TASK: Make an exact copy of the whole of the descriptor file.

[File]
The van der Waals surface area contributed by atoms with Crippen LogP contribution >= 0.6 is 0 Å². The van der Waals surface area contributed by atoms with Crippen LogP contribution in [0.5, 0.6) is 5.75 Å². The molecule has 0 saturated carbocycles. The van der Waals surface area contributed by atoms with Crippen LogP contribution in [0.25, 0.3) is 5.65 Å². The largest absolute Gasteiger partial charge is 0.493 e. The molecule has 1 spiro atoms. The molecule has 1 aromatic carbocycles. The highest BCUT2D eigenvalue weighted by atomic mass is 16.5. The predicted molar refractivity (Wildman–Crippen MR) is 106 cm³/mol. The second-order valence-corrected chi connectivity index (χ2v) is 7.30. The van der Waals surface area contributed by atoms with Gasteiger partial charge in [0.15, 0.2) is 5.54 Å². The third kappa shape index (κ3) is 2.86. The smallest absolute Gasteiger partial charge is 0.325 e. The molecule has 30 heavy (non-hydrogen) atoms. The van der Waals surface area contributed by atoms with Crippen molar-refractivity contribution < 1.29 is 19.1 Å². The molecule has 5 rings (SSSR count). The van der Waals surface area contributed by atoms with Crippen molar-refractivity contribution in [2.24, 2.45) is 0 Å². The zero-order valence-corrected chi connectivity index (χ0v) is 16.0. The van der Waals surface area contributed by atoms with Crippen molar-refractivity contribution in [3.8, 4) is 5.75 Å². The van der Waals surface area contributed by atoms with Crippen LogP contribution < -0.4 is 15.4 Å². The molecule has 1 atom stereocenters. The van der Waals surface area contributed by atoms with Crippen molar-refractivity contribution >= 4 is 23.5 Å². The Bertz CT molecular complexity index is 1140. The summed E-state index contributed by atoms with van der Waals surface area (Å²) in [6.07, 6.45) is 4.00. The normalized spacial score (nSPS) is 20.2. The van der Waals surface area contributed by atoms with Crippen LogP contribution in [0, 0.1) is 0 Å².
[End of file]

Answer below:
The van der Waals surface area contributed by atoms with Crippen LogP contribution >= 0.6 is 0 Å². The van der Waals surface area contributed by atoms with Crippen LogP contribution in [0.5, 0.6) is 5.75 Å². The molecule has 0 saturated carbocycles. The van der Waals surface area contributed by atoms with Crippen LogP contribution in [0.25, 0.3) is 5.65 Å². The largest absolute Gasteiger partial charge is 0.493 e. The molecule has 1 spiro atoms. The molecule has 1 aromatic carbocycles. The highest BCUT2D eigenvalue weighted by atomic mass is 16.5. The predicted molar refractivity (Wildman–Crippen MR) is 106 cm³/mol. The second-order valence-corrected chi connectivity index (χ2v) is 7.30. The van der Waals surface area contributed by atoms with Gasteiger partial charge in [0.15, 0.2) is 5.54 Å². The third kappa shape index (κ3) is 2.86. The smallest absolute Gasteiger partial charge is 0.325 e. The molecule has 30 heavy (non-hydrogen) atoms. The van der Waals surface area contributed by atoms with Crippen molar-refractivity contribution < 1.29 is 19.1 Å². The molecule has 5 rings (SSSR count). The van der Waals surface area contributed by atoms with Crippen molar-refractivity contribution in [2.24, 2.45) is 0 Å². The zero-order valence-corrected chi connectivity index (χ0v) is 16.0. The van der Waals surface area contributed by atoms with Crippen molar-refractivity contribution in [3.8, 4) is 5.75 Å². The van der Waals surface area contributed by atoms with Crippen LogP contribution < -0.4 is 15.4 Å². The molecule has 1 atom stereocenters. The van der Waals surface area contributed by atoms with Crippen molar-refractivity contribution >= 4 is 23.5 Å². The Bertz CT molecular complexity index is 1140. The summed E-state index contributed by atoms with van der Waals surface area (Å²) in [6.07, 6.45) is 4.00. The normalized spacial score (nSPS) is 20.2. The van der Waals surface area contributed by atoms with Crippen LogP contribution in [0, 0.1) is 0 Å².